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Avengers: Age of Ultron

I've been out of the reviewing game for quite a while so for any new members allow me to introduce you to JayDee's Movie Musings, the home of your two-time reigning Best Reviewer. As you'll quickly find out I do like my lengthy reviews in general. When it comes to comic book films however I tend to go nuts. I just wander off into some epic ramblings, as I've done here. And even by my standards this is pretty ridiculous

So without further ado, sound the alarm!

Fanboy Alert! Fanboy Alert! Fanboy Alert!


Year of release

Directed by
Joss Whedon

Written by
Joss Whedon

Robert Downey Jr.
Chris Hemsworth
Mark Ruffalo
Chris Evans
Scarlett Johansson
Jeremy Renner
Aaron Taylor-Johnson
Elisabeth Olsen
James Spader
Paul Bettany

Avengers: Age of Ultron


Plot - The threat of Hydra has seen the Avengers reunite to bring the corrupt organisation down. One by one they take out Hydra's bases around the world, culminating with a castle in the Eastern European counry of Sokovia. If the team were expecting to put their feet up and take a break however they are left sadly mistaken as a number of new threats arise. Hidden within the walls of the castle are two young individuals who possess incredible abilities; Pietro Maximoff (Taylor-Johnson) who can move at incredible speeds, and his sister, Wanda (Olsen) who is capable of telekinesis and a telepathy that allows her to infiltrate the minds of others. If that wasn't enough the Avengers have another threat they must face, this time one of their one making. Attempting to create a peacekeeping program that will do away with the need for the team, Tony Stark (Downey Jr.) attempts to instigate the Ultron program; an AI program so advanced it will keep peace across the entire world. Things go awry however and what he ends up creating is a being bent on the destruction of Earth's Mightitest Heroes. Only by remaining a strong unit shall the Avengers prevail, but that proves to be a tough ask as divisions begin to appear at the group's core. Only by getting back on the same page, and perhaps forming some unlikely alliances, will they once again be able to save the day.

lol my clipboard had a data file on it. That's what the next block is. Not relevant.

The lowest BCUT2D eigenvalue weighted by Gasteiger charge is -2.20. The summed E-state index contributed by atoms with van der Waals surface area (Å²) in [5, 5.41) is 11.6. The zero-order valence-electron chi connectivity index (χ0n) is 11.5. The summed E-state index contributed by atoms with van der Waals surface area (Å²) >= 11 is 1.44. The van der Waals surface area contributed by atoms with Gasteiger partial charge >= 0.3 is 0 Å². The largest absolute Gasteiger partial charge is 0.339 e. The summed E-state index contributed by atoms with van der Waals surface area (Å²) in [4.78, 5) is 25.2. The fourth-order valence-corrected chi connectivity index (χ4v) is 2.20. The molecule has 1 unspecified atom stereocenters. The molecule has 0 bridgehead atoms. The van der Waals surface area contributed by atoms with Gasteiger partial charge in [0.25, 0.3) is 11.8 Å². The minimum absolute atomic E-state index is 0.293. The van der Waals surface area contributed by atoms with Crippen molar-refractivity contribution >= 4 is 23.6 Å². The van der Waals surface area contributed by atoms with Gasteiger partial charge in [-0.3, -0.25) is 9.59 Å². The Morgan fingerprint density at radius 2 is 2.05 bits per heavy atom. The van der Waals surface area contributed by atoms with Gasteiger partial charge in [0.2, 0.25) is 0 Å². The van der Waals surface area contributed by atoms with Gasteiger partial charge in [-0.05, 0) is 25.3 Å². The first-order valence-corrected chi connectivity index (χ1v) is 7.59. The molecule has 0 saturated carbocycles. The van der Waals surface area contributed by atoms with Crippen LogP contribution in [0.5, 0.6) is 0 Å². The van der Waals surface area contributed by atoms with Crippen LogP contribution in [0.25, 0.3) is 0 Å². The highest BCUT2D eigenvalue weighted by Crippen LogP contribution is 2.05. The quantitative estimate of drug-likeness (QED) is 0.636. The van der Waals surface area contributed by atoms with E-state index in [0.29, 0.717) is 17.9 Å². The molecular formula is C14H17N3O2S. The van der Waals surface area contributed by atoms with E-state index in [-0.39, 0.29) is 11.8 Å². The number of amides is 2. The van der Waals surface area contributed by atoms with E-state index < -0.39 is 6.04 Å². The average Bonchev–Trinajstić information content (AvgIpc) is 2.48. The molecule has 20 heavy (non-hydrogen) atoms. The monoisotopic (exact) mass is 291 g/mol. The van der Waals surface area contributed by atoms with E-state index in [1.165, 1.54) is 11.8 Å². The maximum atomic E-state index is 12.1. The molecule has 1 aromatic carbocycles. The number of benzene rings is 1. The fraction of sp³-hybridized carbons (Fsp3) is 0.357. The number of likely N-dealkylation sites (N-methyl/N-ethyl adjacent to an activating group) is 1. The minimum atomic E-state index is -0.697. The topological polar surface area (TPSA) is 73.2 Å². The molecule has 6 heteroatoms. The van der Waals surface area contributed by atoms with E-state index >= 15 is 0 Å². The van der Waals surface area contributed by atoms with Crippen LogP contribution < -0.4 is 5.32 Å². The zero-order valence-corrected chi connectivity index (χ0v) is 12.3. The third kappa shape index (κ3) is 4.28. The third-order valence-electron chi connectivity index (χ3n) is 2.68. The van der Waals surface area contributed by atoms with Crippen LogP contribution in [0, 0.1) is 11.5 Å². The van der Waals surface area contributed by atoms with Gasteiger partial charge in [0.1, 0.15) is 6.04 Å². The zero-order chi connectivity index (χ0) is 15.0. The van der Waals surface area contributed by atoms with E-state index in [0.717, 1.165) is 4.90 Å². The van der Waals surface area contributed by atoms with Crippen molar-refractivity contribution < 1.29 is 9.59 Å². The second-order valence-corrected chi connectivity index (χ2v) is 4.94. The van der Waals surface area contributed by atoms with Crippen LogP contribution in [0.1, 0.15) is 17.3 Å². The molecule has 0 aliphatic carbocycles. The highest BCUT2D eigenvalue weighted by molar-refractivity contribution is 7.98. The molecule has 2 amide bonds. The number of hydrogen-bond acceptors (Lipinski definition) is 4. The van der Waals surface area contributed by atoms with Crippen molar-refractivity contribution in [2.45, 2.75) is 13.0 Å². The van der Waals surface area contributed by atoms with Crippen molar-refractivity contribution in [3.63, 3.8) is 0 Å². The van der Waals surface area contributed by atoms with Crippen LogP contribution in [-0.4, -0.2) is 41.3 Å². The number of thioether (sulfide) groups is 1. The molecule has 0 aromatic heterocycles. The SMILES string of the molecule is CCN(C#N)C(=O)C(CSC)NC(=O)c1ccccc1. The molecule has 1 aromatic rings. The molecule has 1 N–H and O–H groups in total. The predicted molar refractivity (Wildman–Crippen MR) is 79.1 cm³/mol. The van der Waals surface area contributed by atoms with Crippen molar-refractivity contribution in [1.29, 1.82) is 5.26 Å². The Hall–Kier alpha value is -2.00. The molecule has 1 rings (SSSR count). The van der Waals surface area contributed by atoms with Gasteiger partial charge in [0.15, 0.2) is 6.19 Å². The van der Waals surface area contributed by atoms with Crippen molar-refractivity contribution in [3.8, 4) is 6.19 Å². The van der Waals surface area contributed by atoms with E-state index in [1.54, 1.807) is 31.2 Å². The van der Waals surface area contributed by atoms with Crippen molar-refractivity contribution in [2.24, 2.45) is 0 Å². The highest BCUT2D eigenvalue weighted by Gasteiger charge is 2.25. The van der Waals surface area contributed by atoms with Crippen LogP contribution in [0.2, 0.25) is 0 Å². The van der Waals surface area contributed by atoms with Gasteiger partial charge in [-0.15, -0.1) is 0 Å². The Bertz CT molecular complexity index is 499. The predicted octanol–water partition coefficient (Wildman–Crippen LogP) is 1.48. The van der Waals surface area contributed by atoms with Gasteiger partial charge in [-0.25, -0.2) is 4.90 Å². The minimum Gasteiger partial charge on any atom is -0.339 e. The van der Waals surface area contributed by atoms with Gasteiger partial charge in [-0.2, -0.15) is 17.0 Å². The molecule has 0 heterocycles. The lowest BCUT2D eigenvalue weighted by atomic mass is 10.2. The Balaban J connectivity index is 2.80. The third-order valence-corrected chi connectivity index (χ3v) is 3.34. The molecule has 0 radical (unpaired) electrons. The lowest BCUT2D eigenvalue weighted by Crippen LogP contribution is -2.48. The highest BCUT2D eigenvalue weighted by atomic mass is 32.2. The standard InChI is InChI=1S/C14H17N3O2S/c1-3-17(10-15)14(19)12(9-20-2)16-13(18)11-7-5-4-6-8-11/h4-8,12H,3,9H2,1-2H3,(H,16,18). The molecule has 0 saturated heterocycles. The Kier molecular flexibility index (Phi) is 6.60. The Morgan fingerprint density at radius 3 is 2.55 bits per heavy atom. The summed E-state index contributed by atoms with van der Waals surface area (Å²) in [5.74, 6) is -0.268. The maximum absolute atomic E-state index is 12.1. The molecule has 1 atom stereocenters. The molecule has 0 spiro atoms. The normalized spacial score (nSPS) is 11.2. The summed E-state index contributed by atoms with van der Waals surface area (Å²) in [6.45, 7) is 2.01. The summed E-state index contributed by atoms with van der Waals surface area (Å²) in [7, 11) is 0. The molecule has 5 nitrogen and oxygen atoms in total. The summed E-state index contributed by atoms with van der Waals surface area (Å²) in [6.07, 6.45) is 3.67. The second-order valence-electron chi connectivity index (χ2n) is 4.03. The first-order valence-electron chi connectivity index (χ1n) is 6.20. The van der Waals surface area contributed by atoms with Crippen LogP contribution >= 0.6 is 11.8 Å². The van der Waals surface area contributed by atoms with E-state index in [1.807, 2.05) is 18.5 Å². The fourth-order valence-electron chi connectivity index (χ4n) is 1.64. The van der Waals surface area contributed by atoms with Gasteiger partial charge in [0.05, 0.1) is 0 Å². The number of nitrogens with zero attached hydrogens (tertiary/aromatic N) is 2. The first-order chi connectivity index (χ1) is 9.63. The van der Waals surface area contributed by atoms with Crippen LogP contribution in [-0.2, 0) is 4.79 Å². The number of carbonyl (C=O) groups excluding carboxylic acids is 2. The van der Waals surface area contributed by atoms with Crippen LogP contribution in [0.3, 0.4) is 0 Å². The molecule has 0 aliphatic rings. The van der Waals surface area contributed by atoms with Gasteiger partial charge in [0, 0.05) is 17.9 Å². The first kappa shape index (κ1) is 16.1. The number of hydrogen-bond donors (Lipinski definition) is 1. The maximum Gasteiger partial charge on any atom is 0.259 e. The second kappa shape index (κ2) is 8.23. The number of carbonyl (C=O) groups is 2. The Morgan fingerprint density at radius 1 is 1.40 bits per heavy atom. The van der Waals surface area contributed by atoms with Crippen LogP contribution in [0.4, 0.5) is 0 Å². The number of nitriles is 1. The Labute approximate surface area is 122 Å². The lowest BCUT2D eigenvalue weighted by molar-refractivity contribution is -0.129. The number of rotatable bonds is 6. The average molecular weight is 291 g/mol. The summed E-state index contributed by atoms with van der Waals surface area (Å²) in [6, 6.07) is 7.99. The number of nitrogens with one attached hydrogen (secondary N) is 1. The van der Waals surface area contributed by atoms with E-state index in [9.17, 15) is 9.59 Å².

As far back as 2013, perhaps even longer, movie viewers have been salivating about the prospect of 2015 as being an epic year for cinema, particular for genre fans. In the space of just twelve months audiences are set to see a new chapter in the Star Wars universe, the conclusion of the Hunger Games story, the return of the nefarious Spectre to the world of James Bond, a double dose of Pixar (Inside Out and The Good Dinosaur), the return to cinemas for both the Mad Max and Jurassic Park series', a reboot for The Fantastic Four, the entrance of Ant-Man in the Marvel Cinematic Universe and the new offering from Quentin Tarantino. Not to mention the the latest instalments in many ongoing franchises - Pirates of the Caribbean, Mission Impossible, Terminator, Fast and Furious, Kung Fu Panda etc. So quite the bumper year then, and that's not even taking into account what the small screen has to offer, such as the return of Game of Thrones or the first collaboration between Netflix and Marvel. However for me personally, 2015 has only been about one thing, the reassembling of the Avengers.

Back in 2012, Joss Whedon brought Marvel's supergroup, The Avengers, to the big screen, realising my boyhood dreams in the process. Truthfully it was something that was tough to imagine ever coming to fruition until Iron Man kicked off the Marvel Cinematic Universe in such style. And I loved it. Just absolutely loved it! As a result my expectations for this sequel were extraordinary. It was without a doubt one of my most anticipated films of all time. In fact to be more specific I'd say it was my most anticipated film since the 17th December, 2003. That was the day that the final instalment of the Lord of the Rings trilogy was released, with me there on opening day to enjoy it. This was the first time since that day that I headed to the cinema not just hoping to find a new favourite film, but actively expecting to do so. So my expectations were just massive. Is there any way that Age of Ultron could possibly live up to them?

Well the simple answer is no, not quite. At least not on this first viewing. But then it wasn't really that fair of an ask. To be honest the odds of it doing so were almost insurmountable. For the expectations I had placed upon it, it would pretty much have had to land a
rating. And well at this moment in time I only have about 30 or so films that I'd laud that accolade upon; the first Avengers amongst them. In a number of ways Age of Ultron may actually be superior to its predecessor but I just didn't love it as much. I don't think it was as fun, it didn't have as many great scenes, it didn't make you want to punch the air quite as often. It just struggled to recapture the same magic and charm of their inaugural outing. But again that was perhaps impossible because what counts against Age of Ultron is that it is just a film. The first Avengers wasn't just a film, it was an event. Having Earth's mightiest heroes assembled on screen for the first time ever? Tough to top that kind of experience.